Indexes of insulin resistance (IRI)
IRI values were calculated using the relation between fasting blood glucose and plasma insulin levels, as defined by the equation: IRI=insulin ([micro]U/ml) x glucose (mM)/22.5.
Intraperitoneal glucose tolerance testing (IPGTT)
After an overnight fast, mice were injected intraperitoneally with glucose at 1.5g/kg of body weight, and blood glucose levels were determined in tail blood samples taken at 0 min (prior to glucose administration) and at 30, 60, and 120 min after glucose administration.
Plasma and hepatic lipid levels
Plasma triglyceride and total cholesterol levels were determined using a blood chemistry analyzer (Express Plus, Bayer, USA). To determine triglyceride levels in liver, 50 mg of liver tissue from each mouse was homogenized in 1 ml of PBS and centrifuged for l0min at 4[degrees]C at 3000 rpm. Supernatants were then collected and triglyceride and cholesterol contents were measured.
Periepididymal fat wedges from representative mice in each group were fixed overnight in 10% neutral buffered formalin, embedded in paraffin, cut into thin section (4 pm), and mounted on slide glasses. Hematoxylin and eosin staining was performed in the normal manner to examine general morphology. Micrographs were taken at x 100 (BX41. Olympus, Tokyo).
Data were assessed using SPSS program (version 15.0, SPSS Inc., Chicago, IL, USA). P values of <0.05 between mean values were considered statistically significant.
Effects of PAG on fasting glucose levels
To examine the effects of PAG on the progression of NIDDM-related symptoms, the NIDDM state was first induced in C57BL/6 mice by feeding them a high-fat diet for 21 weeks. All of the mice on this diet developed a DIO phenotype and had markedly higher levels of circulating blood glucose than mice on a regular diet. DIO mice exhibiting fasting blood glucose levels of above 180 mg/dl were selected, grouped randomly into experimental groups, and then orally administrated different doses of PAG for 8 weeks with continued free access to the high-fat diet. The mean fasting blood glucose level of DIO mice before PAG administration was 199.7[+or-]2l.7mg/dl, while that of regular diet-fed mice was 131.5[+or-]13.4 mg/dl. The fasting blood glucose levels increased gradually in untreated DIO mice over the 8-week treatment period, and reached 266.5[+or-] 0.7 mg/dl. However, when PAG was administrated orally, the fasting blood glucose levels decreased significantly and dose-dependently (Fig. 1). The anti-hyperglycemic effects PAG were apparent from treatment week 2, and continued throughout the experimental periods. The mean fasting blood glucose level of DIO mice that were treated with l00mg/kg PAG for 8 weeks was 127.7[+or-]11.4 mg/dl, which was not significantly different from that of regular diet-fed mice. The plasma glucose lowering activity of PAG at l00mg/kg was almost comparable to that of PGZ, which was administrated to DIO mice at 2.5mg/kg daily. No differences in food-intake or body weights were observed over the treatment period in PAG-treated and untreated DIO mice (data not shown).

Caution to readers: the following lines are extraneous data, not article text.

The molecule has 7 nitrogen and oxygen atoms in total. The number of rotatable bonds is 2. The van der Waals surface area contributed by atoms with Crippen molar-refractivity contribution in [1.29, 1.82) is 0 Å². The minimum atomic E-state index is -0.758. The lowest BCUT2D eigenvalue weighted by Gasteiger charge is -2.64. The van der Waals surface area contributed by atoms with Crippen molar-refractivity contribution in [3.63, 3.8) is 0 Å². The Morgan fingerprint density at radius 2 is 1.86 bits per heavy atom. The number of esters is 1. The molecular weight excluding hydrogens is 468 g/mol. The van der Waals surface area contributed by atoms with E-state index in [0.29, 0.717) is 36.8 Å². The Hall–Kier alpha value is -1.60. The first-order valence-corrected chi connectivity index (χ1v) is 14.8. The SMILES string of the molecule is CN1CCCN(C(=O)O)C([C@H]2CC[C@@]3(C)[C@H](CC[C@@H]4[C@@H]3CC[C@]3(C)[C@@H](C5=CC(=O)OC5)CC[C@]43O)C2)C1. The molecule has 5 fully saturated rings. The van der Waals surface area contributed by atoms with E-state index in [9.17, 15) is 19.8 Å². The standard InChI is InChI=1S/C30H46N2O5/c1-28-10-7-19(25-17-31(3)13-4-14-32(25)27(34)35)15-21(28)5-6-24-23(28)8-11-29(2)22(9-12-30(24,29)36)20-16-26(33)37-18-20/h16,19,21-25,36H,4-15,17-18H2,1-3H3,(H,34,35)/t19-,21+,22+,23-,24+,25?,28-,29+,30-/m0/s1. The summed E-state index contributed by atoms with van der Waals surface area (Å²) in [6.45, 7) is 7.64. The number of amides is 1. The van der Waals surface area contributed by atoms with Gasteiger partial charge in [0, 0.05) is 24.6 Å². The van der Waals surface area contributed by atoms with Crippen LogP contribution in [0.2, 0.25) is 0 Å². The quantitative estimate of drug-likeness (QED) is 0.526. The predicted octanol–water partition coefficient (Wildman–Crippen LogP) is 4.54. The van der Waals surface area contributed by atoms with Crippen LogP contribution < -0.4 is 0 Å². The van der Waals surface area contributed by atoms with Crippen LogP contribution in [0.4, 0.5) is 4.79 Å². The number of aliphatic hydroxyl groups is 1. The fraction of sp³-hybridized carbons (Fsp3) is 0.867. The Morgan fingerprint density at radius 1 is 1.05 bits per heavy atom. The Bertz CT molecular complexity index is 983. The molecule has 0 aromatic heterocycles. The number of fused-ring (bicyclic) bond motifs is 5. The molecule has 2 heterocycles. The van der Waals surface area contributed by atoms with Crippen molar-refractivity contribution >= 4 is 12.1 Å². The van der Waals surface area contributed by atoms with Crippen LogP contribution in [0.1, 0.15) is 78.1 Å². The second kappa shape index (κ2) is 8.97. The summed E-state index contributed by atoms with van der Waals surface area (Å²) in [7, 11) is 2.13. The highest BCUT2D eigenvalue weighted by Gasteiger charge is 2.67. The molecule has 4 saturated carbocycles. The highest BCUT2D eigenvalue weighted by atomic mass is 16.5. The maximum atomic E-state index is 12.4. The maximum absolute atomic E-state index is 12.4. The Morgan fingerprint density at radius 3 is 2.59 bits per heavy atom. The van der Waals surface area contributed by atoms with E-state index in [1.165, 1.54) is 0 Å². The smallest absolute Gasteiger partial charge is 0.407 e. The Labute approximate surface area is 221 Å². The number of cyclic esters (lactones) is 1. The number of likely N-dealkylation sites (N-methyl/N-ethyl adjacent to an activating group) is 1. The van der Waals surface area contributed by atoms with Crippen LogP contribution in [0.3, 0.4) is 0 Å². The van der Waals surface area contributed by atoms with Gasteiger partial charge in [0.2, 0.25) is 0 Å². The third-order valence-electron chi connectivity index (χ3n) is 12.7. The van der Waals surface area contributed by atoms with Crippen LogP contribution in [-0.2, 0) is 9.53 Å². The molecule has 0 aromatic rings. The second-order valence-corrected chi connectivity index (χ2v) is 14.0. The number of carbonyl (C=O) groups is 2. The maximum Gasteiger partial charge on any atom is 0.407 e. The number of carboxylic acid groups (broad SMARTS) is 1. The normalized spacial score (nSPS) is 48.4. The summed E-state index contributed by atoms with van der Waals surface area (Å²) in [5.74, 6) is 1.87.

Effects of PAG on glucose tolerance
At the near end of the 8-week experimental period (3 days before sacrifice), glucose tolerance was examined using the IPGTT method. Briefly, overnight-fasted mice were injected intraperitoneally with glucose at 1.5g/kg of body weight, and blood glucose levels were measured before and after this glucose administration. As shown in Fig. 2, DIO mice treated with l00mg/kg PAG showed a remarkable improvement in overall glucose response as compared with untreated DIO mice, and the plasma glucose lowering effects of PAG were observed during the first hour after glucose loading.
[FIGURE 1 OMITTED]
Effects of PAG on plasma insulin levels and IRI
[FIGURE 2 OMITTED]
The plasma insulin levels measured after the various treatments are presented in Fig. 3. The plasma insulin levels of untreated DIO mice were significantly (4.2-fold) higher than those of regular diet-fed mice. Treatment of DIO mice with PAG for 8 weeks significantly reduced plasma insulin levels. Using the plasma glucose and insulin levels obtained, homeostatic model assessment values for insulin resistance were calculated (Table 1). The mean IRI value of the untreated DIO group was 8.2 fold that of the regular diet-fed group. The IRI values of the DIO group treated with 25, 50, and l00mg/kg PAG were 31.4%, 32.1%, and 31.1%, respectively, of that of the untreated DIO group (Table 1).